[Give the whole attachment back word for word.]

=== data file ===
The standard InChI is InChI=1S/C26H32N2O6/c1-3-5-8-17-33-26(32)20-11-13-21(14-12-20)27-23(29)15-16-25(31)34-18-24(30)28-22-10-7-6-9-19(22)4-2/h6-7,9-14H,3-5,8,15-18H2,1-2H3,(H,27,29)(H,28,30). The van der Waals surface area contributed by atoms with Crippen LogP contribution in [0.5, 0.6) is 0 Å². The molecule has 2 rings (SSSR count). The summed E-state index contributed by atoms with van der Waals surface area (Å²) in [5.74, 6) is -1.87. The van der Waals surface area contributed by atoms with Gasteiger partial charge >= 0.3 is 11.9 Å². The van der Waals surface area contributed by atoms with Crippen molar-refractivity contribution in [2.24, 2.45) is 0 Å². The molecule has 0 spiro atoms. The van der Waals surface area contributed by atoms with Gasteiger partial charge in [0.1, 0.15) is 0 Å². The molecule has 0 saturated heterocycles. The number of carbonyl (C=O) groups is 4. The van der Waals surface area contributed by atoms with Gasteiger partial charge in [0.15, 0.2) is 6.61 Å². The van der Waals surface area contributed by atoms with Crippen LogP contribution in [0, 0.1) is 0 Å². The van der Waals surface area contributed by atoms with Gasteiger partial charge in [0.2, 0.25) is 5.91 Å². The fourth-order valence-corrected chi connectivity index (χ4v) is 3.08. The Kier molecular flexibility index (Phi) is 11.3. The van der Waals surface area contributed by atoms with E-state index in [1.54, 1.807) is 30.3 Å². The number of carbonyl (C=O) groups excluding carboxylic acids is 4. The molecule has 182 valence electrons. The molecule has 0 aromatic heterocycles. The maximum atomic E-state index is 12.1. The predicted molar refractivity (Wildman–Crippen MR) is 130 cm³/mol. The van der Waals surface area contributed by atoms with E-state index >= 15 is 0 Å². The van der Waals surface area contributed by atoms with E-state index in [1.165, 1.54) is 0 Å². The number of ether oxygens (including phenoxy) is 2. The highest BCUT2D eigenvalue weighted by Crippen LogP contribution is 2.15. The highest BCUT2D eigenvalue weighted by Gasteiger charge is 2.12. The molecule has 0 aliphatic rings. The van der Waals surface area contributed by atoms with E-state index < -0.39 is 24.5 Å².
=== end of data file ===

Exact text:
The standard InChI is InChI=1S/C26H32N2O6/c1-3-5-8-17-33-26(32)20-11-13-21(14-12-20)27-23(29)15-16-25(31)34-18-24(30)28-22-10-7-6-9-19(22)4-2/h6-7,9-14H,3-5,8,15-18H2,1-2H3,(H,27,29)(H,28,30). The van der Waals surface area contributed by atoms with Crippen LogP contribution in [0.5, 0.6) is 0 Å². The molecule has 2 rings (SSSR count). The summed E-state index contributed by atoms with van der Waals surface area (Å²) in [5.74, 6) is -1.87. The van der Waals surface area contributed by atoms with Gasteiger partial charge >= 0.3 is 11.9 Å². The van der Waals surface area contributed by atoms with Crippen molar-refractivity contribution in [2.24, 2.45) is 0 Å². The molecule has 0 spiro atoms. The van der Waals surface area contributed by atoms with Gasteiger partial charge in [0.1, 0.15) is 0 Å². The molecule has 0 saturated heterocycles. The number of carbonyl (C=O) groups is 4. The van der Waals surface area contributed by atoms with Gasteiger partial charge in [0.15, 0.2) is 6.61 Å². The van der Waals surface area contributed by atoms with Crippen LogP contribution in [0, 0.1) is 0 Å². The van der Waals surface area contributed by atoms with Gasteiger partial charge in [0.2, 0.25) is 5.91 Å². The fourth-order valence-corrected chi connectivity index (χ4v) is 3.08. The Kier molecular flexibility index (Phi) is 11.3. The van der Waals surface area contributed by atoms with E-state index in [1.54, 1.807) is 30.3 Å². The number of carbonyl (C=O) groups excluding carboxylic acids is 4. The molecule has 182 valence electrons. The molecule has 0 aromatic heterocycles. The maximum atomic E-state index is 12.1. The predicted molar refractivity (Wildman–Crippen MR) is 130 cm³/mol. The van der Waals surface area contributed by atoms with E-state index >= 15 is 0 Å². The van der Waals surface area contributed by atoms with E-state index in [1.165, 1.54) is 0 Å². The number of ether oxygens (including phenoxy) is 2. The highest BCUT2D eigenvalue weighted by Crippen LogP contribution is 2.15. The highest BCUT2D eigenvalue weighted by Gasteiger charge is 2.12. The molecule has 0 aliphatic rings. The van der Waals surface area contributed by atoms with E-state index < -0.39 is 24.5 Å².